On Thursday, July 2, in the face of growing COVID-19 infection and hospitalization numbers across the state, Texas Governor Greg Abbott issued an executive order requiring the use of face coverings when in public and not socially-distanced (subject to a list of exceptions), and a proclamation banning most outdoor gatherings of more than 10 people.
Executive Order GA-29 requires every person in Texas to wear a mask or other face covering while present in a business or outdoor space open to the public if it is not feasible to maintain six feet of separation from other people except members of their own household.
GA-29, which becomes effective at 12:01 p.m. on July 3, 2020, does not apply:
- to persons under 10 years of age;
- to those with a medical condition or disability that prevents wearing a face covering;
- while a person is eating, drinking, or seated at a restaurant to eat or drink;
- to any person while exercising or engaging in physical activity outdoors, provided they are maintaining a safe distance from others who are not members of their household;
- to those driving alone or only with other household members;
- when removing a face covering temporarily is required for security reasons, such as while visiting a bank, or because specific access to the person’s face is needed, as when obtaining a personal-care service applied to the face;
- while in a swimming pool, lake, or similar body of water;
- while voting, assisting a voter, or serving as an elections worker or poll-watcher;
- while actively providing or participating in religious worship;
- while giving a speech for broadcast or to an audience; or
- to those in counties certified by the Texas Department of Emergency Management as having “minimal cases” of COVID-19 and which have opted out of GA-29.
Notably, GA-29 does not exempt those engaged in activities designated as “CISA” critical infrastructure activities by the federal government from its mask requirement. Also, following widespread public protests around Texas, GA-29 specifically provides that anyone participating in a “protest or demonstration involving more than 10 people and who is not practicing safe social distancing of six feet from other people not in the same household” is not exempt from the mask requirement.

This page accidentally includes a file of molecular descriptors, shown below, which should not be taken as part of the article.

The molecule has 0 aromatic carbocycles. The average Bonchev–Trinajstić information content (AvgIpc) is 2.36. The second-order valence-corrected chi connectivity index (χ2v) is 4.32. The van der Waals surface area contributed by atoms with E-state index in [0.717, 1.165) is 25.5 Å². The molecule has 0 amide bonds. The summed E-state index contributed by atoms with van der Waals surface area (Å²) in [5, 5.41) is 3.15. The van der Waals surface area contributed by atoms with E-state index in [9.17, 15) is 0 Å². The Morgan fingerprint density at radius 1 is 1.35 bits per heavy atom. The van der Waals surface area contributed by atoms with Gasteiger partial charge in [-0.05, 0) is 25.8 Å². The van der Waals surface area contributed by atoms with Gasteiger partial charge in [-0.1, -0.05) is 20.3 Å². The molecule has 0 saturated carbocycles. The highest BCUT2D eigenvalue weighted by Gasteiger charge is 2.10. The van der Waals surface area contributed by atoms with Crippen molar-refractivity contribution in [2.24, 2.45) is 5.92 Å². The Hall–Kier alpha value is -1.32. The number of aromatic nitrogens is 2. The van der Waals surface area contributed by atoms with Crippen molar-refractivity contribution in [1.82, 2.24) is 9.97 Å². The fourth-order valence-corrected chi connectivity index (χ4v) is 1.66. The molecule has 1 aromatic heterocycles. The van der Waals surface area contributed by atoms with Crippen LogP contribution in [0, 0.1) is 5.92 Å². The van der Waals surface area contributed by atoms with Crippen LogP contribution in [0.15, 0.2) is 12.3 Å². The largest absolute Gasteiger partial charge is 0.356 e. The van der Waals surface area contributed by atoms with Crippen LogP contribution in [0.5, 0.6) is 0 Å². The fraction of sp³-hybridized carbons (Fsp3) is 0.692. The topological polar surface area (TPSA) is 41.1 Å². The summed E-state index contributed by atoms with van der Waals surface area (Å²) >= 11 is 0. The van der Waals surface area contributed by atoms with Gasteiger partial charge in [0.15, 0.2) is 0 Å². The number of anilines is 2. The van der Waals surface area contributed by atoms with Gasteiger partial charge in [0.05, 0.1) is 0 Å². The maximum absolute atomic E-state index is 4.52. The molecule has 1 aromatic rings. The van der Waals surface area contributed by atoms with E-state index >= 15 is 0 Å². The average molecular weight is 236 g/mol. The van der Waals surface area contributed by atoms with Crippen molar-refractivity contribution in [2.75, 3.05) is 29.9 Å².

In a significant shift in policy, GA-29 directs law enforcement to enforce the order, and provides for a fine of up to $250.00 for a person’s second violation of the mask requirement, provided the person received a verbal or written warning for a first violation. Although the Governor’s recent executive orders have prohibited local officials from imposing civil or criminal penalties for violations of local mask requirements, GA-29 retroactively amends the Governor’s most recent order on this topic to remove the relevant language. GA-29 does not, however, explicitly provide that it overrules recent local orders requiring businesses to adopt mandatory-mask policies for employees and visitors.
With the Fourth of July holiday weekend approaching, the Governor’s July 2 proclamation amended his prior executive order, GA-28, which banned most outdoor gatherings of more than 100 people. His July 2 proclamation provides that, effective, 12:01 p.m. on July 3, outdoor gatherings of more than 10 people are prohibited unless they fall into an exception set out in GA-28 (see “Governor Abbott Bans Large Gatherings and Restricts Bars, Restaurants, and Floating the River to Slow Spread of COVID-19 Cases in Texas” for a summary of exceptions). The Governor’s July 2 proclamation also made mandatory a suggestion in GA-28 that people avoid gathering in large groups and maintain social distancing. As amended by the proclamation, GA-28 now mandates that people not gather in groups larger than 10, except those allowed by executive order or Department of State Health Services guidelines, and requires that they maintain six feet of social distancing from those not in their group.
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